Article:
7 Surprising Places We Got Phrases About Food

Bonnie Mills, read by Mignon Fogarty,
July 15, 2016
Episode #525

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food idioms

Today we’re going to talk about idioms that come from foods. We'll take a peek into history, traveling all the way back to ancient Rome. Some of these foods may be more appetizing than others: We cover everything from cake to liver.

1. Take it with a Grain of Salt

Our first food idiom is to take it with a grain of salt, which means to accept something but to be somewhat skeptical of the information. [1] For example, if you're unsure about a relative's knowledge of the stock market, you might say, “I took his financial advice with a grain of salt.” 

We all know that salt improves the taste of food, but perhaps you don't know that the expression to take it with a grain of salt originated with a recipe for an antidote to poison. [2] Ancient Roman author Pliny the Elder, who lived from 23 to 79 AD, [3] wrote an encyclopedic work titled Natural History in the year 77. He tells the story of a Roman general, Pompey, who encountered a ruler named Mithridates VI. [4] This king was famous for building up his immunity to poison, and Pliny reports on the king's recipe for his antidote. The last line of this recipe read, “to be taken fasting, plus a grain of salt.” [2] Pliny probably didn't intend for readers to doubt this recipe; he likely meant that salt actually was added to the other ingredients. [2] When the expression to take it with a grain of salt came to be used, starting in the 17th century, [1] individuals at that time probably misunderstood what Pliny had written. [4] They thought that adding salt to something would make it easier to swallow.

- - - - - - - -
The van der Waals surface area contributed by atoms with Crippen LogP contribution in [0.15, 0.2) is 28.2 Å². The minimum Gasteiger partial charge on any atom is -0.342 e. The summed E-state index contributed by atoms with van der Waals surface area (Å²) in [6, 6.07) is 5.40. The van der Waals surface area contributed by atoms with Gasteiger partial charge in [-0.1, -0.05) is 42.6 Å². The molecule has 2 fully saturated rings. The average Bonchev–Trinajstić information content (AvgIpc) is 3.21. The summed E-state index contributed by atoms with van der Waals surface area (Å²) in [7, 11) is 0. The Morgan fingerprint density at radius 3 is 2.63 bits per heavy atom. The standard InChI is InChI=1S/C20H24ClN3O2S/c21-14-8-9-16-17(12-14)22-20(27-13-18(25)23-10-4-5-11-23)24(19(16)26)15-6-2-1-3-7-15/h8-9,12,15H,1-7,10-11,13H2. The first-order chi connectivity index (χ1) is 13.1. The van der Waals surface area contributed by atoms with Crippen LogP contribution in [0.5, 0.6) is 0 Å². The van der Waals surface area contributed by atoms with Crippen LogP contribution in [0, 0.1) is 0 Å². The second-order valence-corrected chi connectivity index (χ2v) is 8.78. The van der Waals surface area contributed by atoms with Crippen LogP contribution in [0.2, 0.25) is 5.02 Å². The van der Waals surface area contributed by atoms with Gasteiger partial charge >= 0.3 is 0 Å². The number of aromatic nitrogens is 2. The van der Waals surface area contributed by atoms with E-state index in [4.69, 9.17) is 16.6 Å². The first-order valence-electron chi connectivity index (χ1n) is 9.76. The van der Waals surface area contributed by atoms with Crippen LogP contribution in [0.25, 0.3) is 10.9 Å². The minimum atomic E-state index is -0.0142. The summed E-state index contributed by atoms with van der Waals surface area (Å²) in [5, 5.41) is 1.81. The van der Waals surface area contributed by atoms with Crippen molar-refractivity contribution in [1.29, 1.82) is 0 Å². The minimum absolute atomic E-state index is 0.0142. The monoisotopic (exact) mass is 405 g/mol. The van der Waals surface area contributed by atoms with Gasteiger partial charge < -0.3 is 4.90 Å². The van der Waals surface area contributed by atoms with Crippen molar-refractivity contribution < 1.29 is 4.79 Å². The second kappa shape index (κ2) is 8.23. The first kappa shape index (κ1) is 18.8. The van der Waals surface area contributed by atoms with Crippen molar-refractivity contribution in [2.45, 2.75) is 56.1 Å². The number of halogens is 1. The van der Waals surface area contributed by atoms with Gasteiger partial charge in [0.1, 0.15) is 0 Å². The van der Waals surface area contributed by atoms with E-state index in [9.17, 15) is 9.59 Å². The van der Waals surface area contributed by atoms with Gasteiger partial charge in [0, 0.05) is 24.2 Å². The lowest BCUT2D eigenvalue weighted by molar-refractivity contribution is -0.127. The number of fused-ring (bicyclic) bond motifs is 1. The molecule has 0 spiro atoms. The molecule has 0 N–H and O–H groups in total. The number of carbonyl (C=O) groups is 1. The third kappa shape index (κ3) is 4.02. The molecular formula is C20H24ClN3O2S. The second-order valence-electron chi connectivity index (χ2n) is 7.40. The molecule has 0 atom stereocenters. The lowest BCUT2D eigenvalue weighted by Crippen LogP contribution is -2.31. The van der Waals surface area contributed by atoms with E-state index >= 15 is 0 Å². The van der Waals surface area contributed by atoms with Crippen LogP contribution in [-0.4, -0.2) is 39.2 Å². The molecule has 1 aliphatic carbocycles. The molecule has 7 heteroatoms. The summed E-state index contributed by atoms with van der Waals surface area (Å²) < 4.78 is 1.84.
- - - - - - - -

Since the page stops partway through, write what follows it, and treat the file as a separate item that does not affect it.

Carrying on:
2. In a Nutshell

We also have Pliny to thank for our next food-related idiom: in a nutshell. This cliché means “in a few words” and has been used since the 1570s. [5] Just now, we learned that an old antidote to poison literally involved a grain of salt. Surprisingly, in a nutshell literally involves something tiny in a real nutshell. Well, maybe. In Natural History, Pliny writes that he had heard about a version of Homer's The Iliad being written in such small letters that the whole book could fit inside a nutshell. This story seems unlikely because in Homer's day, writing was done with a stylus on clay tablets. [6] And, of course, The Iliad is a long book! Pliny's anecdote might have been forgotten except that someone named Philemon Holland translated Natural History into English in 1601. Holland noted, skeptically, that “The same writer maketh mention of one who could see to the distance of 135 miles.” [6] Nevertheless, the association between compactness and nutshells stuck, and Shakespeare uses language to that effect in Hamlet. [6] In a nutshell, when it comes to what Pliny wrote, it sounds as if we should take much of it with a grain of salt.


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